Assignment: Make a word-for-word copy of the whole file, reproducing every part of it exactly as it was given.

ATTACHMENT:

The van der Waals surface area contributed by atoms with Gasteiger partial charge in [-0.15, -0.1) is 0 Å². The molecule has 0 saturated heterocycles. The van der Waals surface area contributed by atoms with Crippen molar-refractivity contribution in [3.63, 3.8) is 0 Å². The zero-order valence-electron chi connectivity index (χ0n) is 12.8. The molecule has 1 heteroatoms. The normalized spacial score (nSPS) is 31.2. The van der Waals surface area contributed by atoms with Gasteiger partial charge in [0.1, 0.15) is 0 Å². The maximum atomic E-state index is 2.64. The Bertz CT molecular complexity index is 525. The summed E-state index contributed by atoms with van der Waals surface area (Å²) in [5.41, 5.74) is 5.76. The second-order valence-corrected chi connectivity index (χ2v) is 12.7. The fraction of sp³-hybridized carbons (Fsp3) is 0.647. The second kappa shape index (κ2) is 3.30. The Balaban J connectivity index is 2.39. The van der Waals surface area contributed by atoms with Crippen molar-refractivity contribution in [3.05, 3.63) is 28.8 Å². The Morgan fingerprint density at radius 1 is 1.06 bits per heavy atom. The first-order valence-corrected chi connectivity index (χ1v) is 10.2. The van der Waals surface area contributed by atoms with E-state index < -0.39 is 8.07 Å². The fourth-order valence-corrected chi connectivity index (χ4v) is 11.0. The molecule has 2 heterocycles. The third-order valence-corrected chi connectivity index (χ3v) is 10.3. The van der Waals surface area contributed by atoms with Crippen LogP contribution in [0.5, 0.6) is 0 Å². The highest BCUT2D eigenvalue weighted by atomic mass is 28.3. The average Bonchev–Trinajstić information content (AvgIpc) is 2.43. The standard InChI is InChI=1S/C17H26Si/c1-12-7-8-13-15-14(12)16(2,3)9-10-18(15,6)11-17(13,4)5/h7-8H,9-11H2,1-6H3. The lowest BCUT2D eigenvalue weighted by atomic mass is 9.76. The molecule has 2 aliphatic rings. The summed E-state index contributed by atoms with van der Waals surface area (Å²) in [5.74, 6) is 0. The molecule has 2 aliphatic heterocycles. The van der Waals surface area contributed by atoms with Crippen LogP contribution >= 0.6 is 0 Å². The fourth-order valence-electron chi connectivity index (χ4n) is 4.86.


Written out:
The van der Waals surface area contributed by atoms with Gasteiger partial charge in [-0.15, -0.1) is 0 Å². The molecule has 0 saturated heterocycles. The van der Waals surface area contributed by atoms with Crippen molar-refractivity contribution in [3.63, 3.8) is 0 Å². The zero-order valence-electron chi connectivity index (χ0n) is 12.8. The molecule has 1 heteroatoms. The normalized spacial score (nSPS) is 31.2. The van der Waals surface area contributed by atoms with Gasteiger partial charge in [0.1, 0.15) is 0 Å². The maximum atomic E-state index is 2.64. The Bertz CT molecular complexity index is 525. The summed E-state index contributed by atoms with van der Waals surface area (Å²) in [5.41, 5.74) is 5.76. The second-order valence-corrected chi connectivity index (χ2v) is 12.7. The fraction of sp³-hybridized carbons (Fsp3) is 0.647. The second kappa shape index (κ2) is 3.30. The Balaban J connectivity index is 2.39. The van der Waals surface area contributed by atoms with Crippen molar-refractivity contribution in [3.05, 3.63) is 28.8 Å². The Morgan fingerprint density at radius 1 is 1.06 bits per heavy atom. The first-order valence-corrected chi connectivity index (χ1v) is 10.2. The van der Waals surface area contributed by atoms with E-state index < -0.39 is 8.07 Å². The fourth-order valence-corrected chi connectivity index (χ4v) is 11.0. The molecule has 2 heterocycles. The third-order valence-corrected chi connectivity index (χ3v) is 10.3. The van der Waals surface area contributed by atoms with Crippen LogP contribution in [0.5, 0.6) is 0 Å². The highest BCUT2D eigenvalue weighted by atomic mass is 28.3. The average Bonchev–Trinajstić information content (AvgIpc) is 2.43. The standard InChI is InChI=1S/C17H26Si/c1-12-7-8-13-15-14(12)16(2,3)9-10-18(15,6)11-17(13,4)5/h7-8H,9-11H2,1-6H3. The lowest BCUT2D eigenvalue weighted by atomic mass is 9.76. The molecule has 2 aliphatic rings. The summed E-state index contributed by atoms with van der Waals surface area (Å²) in [5.74, 6) is 0. The molecule has 2 aliphatic heterocycles. The van der Waals surface area contributed by atoms with Crippen LogP contribution >= 0.6 is 0 Å². The fourth-order valence-electron chi connectivity index (χ4n) is 4.86.